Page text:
The HTTP Protocol (RFC 2616) allows for a number of options including:
- ALLOW: (OPTIONS, TRACE, GET, HEAD, COPY, PROPFIND, SEARCH, LOCK, UNLOCK)
- PUBLIC: (OPTIONS, TRACE, GET, HEAD, DELETE, PUT, POST, COPY, MOVE, MKCOL, PROPFIND, PROPPATCH, LOCK, UNLOCK, SEARCH)
which provide for a number of functional components within the protocol (for a complete review of the HTTP standard, you may wish to visit RFC 2616 - Hypertext Transfer Protocol -- HTTP/1.1). Specifically, the TRACE method allows for the invocation of a remote loopback of the request message initiated by the client. The TRACE method allows the submitting client to view what is being received at the other end of the connection in hopes that the information might provide information and used as a debugging tool.
How to apply this attack
With TRACE enabled on the server, it is possible to utilize a Cross-Site Scripting attack and force a client to execute HTTP requests. As with many of the XSS-based vulnerabilites, a target for this vulnerability might be authentication information such as cookies, session id's, etc. Submitting a TRACE request to the server such as:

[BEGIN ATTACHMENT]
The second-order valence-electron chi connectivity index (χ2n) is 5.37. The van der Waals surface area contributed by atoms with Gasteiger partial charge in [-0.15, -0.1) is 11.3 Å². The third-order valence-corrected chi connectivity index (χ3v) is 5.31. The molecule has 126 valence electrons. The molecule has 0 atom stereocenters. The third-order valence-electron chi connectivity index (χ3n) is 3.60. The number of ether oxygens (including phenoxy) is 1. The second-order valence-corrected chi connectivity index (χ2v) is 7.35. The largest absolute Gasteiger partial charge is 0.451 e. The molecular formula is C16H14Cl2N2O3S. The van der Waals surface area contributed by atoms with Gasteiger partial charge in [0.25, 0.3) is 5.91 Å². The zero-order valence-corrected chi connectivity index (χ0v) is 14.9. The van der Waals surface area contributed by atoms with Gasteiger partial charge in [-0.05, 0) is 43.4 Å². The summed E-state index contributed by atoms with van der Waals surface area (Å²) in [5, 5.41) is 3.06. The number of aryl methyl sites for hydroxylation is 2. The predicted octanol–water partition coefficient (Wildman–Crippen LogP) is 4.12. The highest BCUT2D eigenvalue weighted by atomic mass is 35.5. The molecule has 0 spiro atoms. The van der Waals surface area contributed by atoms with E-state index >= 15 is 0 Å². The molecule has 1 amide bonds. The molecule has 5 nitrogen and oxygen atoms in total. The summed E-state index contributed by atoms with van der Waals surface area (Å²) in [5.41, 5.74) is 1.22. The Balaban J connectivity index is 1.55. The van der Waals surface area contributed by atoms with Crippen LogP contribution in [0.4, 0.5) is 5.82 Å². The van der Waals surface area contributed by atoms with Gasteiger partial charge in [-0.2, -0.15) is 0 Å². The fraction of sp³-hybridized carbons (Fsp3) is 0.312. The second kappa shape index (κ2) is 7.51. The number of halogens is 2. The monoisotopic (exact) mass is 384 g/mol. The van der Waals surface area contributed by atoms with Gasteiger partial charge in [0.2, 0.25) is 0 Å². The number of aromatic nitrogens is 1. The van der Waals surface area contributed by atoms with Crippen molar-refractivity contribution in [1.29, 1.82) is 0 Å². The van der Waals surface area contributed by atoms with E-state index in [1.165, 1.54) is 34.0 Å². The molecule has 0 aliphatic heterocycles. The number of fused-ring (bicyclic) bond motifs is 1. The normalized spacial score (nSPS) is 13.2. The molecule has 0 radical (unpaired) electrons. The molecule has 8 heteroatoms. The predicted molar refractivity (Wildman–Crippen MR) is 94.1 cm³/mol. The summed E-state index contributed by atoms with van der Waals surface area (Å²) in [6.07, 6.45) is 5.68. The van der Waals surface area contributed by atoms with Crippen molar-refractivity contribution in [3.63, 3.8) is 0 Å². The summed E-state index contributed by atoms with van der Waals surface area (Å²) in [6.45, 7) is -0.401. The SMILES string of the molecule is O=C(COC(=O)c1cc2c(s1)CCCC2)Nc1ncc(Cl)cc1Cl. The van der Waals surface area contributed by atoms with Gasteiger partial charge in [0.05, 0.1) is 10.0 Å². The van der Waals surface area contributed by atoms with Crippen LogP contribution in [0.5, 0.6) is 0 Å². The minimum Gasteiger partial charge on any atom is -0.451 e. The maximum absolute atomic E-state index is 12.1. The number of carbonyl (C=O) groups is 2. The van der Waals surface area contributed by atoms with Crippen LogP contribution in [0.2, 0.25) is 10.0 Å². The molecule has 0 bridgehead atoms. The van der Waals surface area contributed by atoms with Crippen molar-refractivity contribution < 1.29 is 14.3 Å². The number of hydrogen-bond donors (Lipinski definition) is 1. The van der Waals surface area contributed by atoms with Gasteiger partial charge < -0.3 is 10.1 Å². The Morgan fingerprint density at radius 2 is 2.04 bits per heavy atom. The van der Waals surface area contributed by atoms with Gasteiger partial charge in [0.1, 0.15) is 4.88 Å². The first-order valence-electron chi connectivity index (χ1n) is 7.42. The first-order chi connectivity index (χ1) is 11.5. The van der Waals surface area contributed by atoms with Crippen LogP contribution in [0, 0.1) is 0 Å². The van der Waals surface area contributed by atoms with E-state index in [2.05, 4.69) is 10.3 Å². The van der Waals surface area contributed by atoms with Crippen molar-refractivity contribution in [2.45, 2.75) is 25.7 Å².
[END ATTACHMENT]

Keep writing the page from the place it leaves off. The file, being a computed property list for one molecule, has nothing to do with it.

TRACE /<>alert(12345);< /script > HTTP/1.1
User-Agent: Mozilla/4.0 (compatible; MSIE 6.0; Windows NT 5.1; SV1; .NET CLR 1.1.4322)
Typically, this request is performed with some type of intermediary tool such as:
- Localhost Proxy (with the ability to intercept)
- HTTP Editor
By passing the script injections in the header of the HTTP request to the target, an attacker is able to execute the HTTP Trace attack.
Please consult the following US-CERT documentation for remediation.